Now, typically, in just about all of us, there would be an immediate sense of the greatest relief imaginable.  The world would suddenly become light and joyous, radiant with splendor.  We would feel intoxicated by our new lease on life.  But, what of this servant in Jesus’ parable?  He acts nothing like it . . . . . . . at all!  We would never guess by his actions the Good News he has just received, the reprieve he and his whole household have been granted.  No sooner is he forgiven the great and burdensome debt than he finds a colleague, a fellow servant who owes him a meager debt by comparison, seizes him by the throat, and demands that he re-pay immediately the paltry sum owed him.  If given enough time, our Lord’s comparison here suggests, this debt was, in fact, payable within reason.  But, the wicked servant, as Jesus now calls him, refuses the indebted servant’s plea, a plea identical to his own before the king.  But this plea for patience and mercy falls on deaf ears and the wicked servant takes matters into his own hands and executes justice by having the debtor thrown into prison “’till he should pay the debt.’”

Does any of this strike you?  Does any of this make us ponder how we react toward those who, like us, are equally indebted, and yet somehow when it comes down to us we feel superior and self-righteous enough to execute judgment?  How do we square our responses to another whose debt to us is by far paltry by comparison to our own incredibly enormous and suffocating debt we owe the good graces of our God and our King?   Of course, we don’t believe their debt to us is paltry, but that’s what this parable teaches us.  That’s what our Lord teaches us here: how to see and how to act.  “Forgive us our trespasses . . . . Forgive us our debts, as we forgive our debtors.”  Interestingly, it is St. Matthew’s Gospel that employs the word for debts both here in this parable as well as in his version of the Our Father (Mt. 6:9-13).  I believe that’s quite intentional on his part.  When we sin we become debtors.  We become debtors to one another, that is, to the Church, and we become debtors to God.  Ultimately, as David confesses, “against Thee only have I sinned, and done that which is evil in Thy sight,” O God (Ps. 50 [51]:4).  There is something about the word debt that the word trespass doesn’t communicate.  When we sin we trespass against someone or something, yes, but we become debtors, as well, to love and mercy and grace and compassion – all things we all desperately need and crave in our lives that can only be satisfied by forgiveness.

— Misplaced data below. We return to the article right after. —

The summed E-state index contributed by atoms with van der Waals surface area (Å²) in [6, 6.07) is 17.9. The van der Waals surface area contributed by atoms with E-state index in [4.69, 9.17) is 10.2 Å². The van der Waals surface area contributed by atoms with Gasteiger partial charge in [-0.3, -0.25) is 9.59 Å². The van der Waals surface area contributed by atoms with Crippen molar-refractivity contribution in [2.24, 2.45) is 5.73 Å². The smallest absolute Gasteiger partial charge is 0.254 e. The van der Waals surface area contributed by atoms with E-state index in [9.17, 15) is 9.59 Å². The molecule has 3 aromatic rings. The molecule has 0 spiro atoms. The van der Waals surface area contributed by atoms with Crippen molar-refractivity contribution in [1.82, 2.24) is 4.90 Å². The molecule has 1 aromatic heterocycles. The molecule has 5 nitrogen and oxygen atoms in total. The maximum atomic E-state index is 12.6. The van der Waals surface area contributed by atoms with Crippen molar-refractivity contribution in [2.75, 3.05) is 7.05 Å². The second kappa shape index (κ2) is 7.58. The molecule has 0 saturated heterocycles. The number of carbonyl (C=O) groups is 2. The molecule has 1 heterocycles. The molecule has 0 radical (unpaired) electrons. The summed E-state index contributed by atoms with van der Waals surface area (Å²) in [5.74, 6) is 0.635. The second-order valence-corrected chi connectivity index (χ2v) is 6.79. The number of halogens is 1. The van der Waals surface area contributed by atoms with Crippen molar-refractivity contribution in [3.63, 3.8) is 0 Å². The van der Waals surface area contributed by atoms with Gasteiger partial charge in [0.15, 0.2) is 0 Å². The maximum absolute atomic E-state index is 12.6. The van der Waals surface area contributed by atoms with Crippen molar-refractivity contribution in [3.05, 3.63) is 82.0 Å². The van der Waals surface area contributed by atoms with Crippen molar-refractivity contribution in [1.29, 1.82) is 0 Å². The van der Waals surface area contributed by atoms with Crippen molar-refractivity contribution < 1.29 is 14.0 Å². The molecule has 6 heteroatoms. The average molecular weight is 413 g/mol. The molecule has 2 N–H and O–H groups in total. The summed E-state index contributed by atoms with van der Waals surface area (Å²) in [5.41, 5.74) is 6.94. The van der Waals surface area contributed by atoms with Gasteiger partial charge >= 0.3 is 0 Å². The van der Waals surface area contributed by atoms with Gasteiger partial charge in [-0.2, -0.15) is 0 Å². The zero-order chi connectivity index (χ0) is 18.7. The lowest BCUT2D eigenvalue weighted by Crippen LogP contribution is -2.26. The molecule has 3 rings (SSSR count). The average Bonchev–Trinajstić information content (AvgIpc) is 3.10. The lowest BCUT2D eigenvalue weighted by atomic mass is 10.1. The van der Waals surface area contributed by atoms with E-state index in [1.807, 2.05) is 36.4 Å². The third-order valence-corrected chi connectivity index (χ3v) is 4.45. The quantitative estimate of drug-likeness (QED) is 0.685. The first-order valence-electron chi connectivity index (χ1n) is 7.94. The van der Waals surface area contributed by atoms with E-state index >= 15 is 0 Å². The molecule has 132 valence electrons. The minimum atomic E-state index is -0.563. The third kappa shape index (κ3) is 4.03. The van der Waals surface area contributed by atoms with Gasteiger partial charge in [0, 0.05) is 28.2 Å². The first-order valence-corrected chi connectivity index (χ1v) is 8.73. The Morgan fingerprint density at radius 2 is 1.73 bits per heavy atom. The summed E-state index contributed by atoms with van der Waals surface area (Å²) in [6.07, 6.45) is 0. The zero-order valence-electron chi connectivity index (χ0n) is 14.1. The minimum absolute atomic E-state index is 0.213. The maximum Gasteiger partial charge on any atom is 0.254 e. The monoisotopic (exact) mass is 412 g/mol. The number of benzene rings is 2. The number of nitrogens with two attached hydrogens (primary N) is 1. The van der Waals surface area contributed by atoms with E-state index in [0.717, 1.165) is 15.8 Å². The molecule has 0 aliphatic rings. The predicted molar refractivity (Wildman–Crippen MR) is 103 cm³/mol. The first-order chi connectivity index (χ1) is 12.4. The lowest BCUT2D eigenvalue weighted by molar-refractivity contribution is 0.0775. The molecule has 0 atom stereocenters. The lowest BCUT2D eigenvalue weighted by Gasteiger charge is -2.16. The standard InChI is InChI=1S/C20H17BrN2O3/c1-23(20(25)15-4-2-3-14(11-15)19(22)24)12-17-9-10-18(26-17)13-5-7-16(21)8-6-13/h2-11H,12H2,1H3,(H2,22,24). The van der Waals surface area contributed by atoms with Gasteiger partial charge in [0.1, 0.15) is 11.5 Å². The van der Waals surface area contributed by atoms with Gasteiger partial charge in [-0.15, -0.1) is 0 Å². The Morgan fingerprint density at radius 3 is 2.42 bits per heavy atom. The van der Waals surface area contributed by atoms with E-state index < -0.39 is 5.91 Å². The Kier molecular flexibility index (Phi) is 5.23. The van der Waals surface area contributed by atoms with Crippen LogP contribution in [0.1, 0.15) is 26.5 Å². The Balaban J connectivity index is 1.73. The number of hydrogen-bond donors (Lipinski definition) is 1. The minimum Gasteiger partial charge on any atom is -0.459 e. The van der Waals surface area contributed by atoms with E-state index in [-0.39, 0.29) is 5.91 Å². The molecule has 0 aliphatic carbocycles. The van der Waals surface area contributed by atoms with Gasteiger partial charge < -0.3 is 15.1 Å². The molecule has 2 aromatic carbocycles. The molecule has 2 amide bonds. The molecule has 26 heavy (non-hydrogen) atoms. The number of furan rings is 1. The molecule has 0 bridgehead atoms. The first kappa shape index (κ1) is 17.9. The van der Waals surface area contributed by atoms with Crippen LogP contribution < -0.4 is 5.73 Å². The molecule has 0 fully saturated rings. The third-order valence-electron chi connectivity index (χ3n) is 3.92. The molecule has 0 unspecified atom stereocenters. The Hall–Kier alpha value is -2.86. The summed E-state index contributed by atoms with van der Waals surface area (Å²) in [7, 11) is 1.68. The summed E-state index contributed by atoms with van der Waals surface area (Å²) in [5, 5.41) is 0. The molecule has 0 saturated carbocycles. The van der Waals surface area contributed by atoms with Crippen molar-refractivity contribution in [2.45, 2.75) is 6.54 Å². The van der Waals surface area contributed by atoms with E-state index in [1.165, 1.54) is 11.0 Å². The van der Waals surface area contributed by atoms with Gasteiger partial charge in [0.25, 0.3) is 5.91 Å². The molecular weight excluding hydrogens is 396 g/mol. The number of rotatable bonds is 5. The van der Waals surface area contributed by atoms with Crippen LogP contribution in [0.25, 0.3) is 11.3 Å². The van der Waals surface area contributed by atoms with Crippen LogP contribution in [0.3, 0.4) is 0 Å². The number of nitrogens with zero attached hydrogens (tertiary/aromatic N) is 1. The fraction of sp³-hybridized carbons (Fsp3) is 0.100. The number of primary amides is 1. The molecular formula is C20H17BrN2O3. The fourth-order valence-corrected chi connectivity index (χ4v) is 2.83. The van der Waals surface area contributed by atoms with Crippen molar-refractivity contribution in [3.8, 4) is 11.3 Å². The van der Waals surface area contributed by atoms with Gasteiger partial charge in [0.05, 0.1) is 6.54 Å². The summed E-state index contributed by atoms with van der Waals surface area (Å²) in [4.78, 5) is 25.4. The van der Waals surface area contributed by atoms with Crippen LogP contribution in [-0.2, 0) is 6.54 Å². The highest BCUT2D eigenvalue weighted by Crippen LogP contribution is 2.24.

At the heart of Jesus’ Gospel is forgiveness.  At the heart of the Kingdom of Heaven is the Cross and Empty Tomb by which the Lamb of God has reconciled us to the Father and to one another through His blood (Ep. 2:14-18; Co. 1:14, 20-22).  “Shed for you and for many for the remission of sins.”  “For [Christ God] Himself is our peace, Who has made both [Jew and Gentile] one, and has broken down the middle wall of separation, . . ., so as to create in Himself one new man from the two, thus making peace,” Paul says, “and that He might reconcile them both to God in one Body [i.e., the Church] through the Cross, . . . .” (Ep. 2:14-16).